Polyglutamylation of (anti)folates catalyzed by folylpolyglutamate synthetase (FPGS) determines the retention of these compounds in the cell. This feature is essential for the activity of folates (e.g., folinic acid) and antifolates (e.g., methotrexate) in the treatment of cancer. A FPGS assay was developed using murine liver and was based on published methods, but had a novel analytic procedure. Tritiated glutamate and aminopterin served as substrates for FPGS, and after the reaction the mixture of substrates and products was separated by thin-layer chromatography. Results were verified by standard anion-exchange high performance liquid chromatography for folates. The assay was applied to measure the activity of FPGS in several cancer cell lines and human and murine (tumor) tissues. Cancer cell lines had a much higher activity (varying from 82 to 656 pmol diglutamate formed per hour per 106 cells) than murine bone marrow cells (35 pmol/h/106 cells). Murine gut mucosa had a very low FPGS activity compared to murine liver (7 vs. 24 pmol diglutamate/h/g wet weight), but the activity in murine colon tumors was comparable to or higher than that in liver (28-52 pmol diglutamate/h/g wet weight). A screening of 11 human colon tumors or metastases demonstrated that there was a large variation in FPGS activity in this tumor type, but overall the activity was higher in tumor tissue than in normal colon mucosa. The latter feature may increase the selectivity of antifolatebased chemotherapy of colon tumors. The FPGS assay described in this paper allows large-scale screening of cell lines and tissues, because of its rapid separation procedure by thin-layer chromatography.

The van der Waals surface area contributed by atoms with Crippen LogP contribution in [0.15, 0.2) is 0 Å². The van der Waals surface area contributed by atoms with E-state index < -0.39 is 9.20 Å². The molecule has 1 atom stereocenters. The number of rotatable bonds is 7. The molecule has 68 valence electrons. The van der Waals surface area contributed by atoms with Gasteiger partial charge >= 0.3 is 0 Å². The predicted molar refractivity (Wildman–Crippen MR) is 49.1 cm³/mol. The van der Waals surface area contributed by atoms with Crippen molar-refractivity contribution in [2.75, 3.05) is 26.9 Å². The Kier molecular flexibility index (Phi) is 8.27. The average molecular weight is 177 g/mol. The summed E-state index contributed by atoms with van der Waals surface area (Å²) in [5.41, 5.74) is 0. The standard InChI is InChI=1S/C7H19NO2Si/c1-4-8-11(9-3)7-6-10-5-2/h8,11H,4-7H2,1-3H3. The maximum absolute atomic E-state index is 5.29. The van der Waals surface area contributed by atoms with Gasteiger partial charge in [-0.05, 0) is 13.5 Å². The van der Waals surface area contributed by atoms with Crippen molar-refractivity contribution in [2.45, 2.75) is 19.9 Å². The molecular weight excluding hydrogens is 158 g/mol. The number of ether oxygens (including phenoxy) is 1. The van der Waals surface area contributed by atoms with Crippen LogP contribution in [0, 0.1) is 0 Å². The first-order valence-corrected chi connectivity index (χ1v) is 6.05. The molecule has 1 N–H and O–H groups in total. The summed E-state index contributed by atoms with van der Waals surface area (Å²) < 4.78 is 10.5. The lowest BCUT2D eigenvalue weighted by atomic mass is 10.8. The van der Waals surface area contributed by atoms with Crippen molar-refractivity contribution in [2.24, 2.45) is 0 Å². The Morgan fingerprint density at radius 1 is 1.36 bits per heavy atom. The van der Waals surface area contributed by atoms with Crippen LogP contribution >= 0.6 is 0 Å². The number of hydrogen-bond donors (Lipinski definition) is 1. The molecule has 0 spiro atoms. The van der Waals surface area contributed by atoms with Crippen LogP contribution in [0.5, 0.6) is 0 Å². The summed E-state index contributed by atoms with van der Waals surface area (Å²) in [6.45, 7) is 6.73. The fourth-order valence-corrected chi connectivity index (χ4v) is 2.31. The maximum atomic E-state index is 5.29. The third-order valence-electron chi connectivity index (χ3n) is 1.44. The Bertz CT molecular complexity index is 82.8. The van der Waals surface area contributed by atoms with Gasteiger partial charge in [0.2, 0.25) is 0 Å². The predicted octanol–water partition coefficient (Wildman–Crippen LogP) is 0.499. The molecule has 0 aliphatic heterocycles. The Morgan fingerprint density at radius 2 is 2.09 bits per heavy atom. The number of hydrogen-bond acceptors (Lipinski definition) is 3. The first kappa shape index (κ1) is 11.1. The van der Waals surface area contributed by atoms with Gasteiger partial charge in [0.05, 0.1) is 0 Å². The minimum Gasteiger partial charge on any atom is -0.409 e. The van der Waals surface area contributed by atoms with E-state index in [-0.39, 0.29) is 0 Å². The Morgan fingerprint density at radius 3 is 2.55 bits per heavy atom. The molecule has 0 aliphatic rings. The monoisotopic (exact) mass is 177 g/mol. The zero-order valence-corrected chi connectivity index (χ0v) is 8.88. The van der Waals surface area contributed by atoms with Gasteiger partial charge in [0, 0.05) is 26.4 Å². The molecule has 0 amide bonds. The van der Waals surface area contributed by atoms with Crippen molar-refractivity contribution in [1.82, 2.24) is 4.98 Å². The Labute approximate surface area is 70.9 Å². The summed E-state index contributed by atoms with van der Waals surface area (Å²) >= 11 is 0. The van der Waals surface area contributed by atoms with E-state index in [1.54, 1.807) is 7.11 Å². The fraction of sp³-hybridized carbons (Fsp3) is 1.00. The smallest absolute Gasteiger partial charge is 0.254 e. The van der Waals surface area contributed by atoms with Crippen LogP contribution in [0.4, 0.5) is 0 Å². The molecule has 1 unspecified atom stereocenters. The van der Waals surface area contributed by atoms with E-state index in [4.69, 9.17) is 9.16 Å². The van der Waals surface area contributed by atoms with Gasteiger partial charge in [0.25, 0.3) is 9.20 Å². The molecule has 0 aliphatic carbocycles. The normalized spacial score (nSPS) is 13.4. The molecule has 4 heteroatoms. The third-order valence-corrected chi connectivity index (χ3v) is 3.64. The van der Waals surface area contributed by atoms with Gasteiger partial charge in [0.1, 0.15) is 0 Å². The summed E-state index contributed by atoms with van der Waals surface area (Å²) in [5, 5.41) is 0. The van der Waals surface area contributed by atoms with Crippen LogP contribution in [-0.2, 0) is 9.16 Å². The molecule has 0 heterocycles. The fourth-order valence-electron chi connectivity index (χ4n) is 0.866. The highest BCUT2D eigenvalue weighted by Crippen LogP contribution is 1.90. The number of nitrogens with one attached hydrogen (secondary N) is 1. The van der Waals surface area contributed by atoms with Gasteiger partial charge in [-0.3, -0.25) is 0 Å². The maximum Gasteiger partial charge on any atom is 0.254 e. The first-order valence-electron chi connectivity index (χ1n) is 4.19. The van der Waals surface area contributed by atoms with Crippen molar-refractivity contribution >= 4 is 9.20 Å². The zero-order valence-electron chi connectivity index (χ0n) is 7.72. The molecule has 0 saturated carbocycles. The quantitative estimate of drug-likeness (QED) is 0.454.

|Number of pages||5|
|Publication status||Published - 1 Dec 1995|